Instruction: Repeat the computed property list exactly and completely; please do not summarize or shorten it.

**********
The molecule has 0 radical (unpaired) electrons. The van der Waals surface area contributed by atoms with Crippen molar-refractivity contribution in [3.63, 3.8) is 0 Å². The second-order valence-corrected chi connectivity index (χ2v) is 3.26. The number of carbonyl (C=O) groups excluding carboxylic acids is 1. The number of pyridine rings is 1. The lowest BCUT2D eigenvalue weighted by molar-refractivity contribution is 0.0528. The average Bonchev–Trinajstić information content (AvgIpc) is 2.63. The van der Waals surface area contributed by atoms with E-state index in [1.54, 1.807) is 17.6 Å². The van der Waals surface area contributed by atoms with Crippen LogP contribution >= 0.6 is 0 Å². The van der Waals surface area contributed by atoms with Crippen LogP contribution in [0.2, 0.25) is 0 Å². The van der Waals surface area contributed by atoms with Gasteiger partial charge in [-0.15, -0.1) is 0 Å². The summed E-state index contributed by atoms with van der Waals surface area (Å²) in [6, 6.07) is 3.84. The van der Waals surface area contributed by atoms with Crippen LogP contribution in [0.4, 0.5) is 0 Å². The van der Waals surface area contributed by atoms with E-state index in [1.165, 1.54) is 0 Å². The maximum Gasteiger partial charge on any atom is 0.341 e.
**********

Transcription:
The molecule has 0 radical (unpaired) electrons. The van der Waals surface area contributed by atoms with Crippen molar-refractivity contribution in [3.63, 3.8) is 0 Å². The second-order valence-corrected chi connectivity index (χ2v) is 3.26. The number of carbonyl (C=O) groups excluding carboxylic acids is 1. The number of pyridine rings is 1. The lowest BCUT2D eigenvalue weighted by molar-refractivity contribution is 0.0528. The average Bonchev–Trinajstić information content (AvgIpc) is 2.63. The van der Waals surface area contributed by atoms with E-state index in [1.54, 1.807) is 17.6 Å². The van der Waals surface area contributed by atoms with Crippen LogP contribution >= 0.6 is 0 Å². The van der Waals surface area contributed by atoms with Crippen LogP contribution in [0.2, 0.25) is 0 Å². The van der Waals surface area contributed by atoms with Gasteiger partial charge in [-0.15, -0.1) is 0 Å². The summed E-state index contributed by atoms with van der Waals surface area (Å²) in [6, 6.07) is 3.84. The van der Waals surface area contributed by atoms with Crippen LogP contribution in [0.4, 0.5) is 0 Å². The van der Waals surface area contributed by atoms with E-state index in [1.165, 1.54) is 0 Å². The maximum Gasteiger partial charge on any atom is 0.341 e.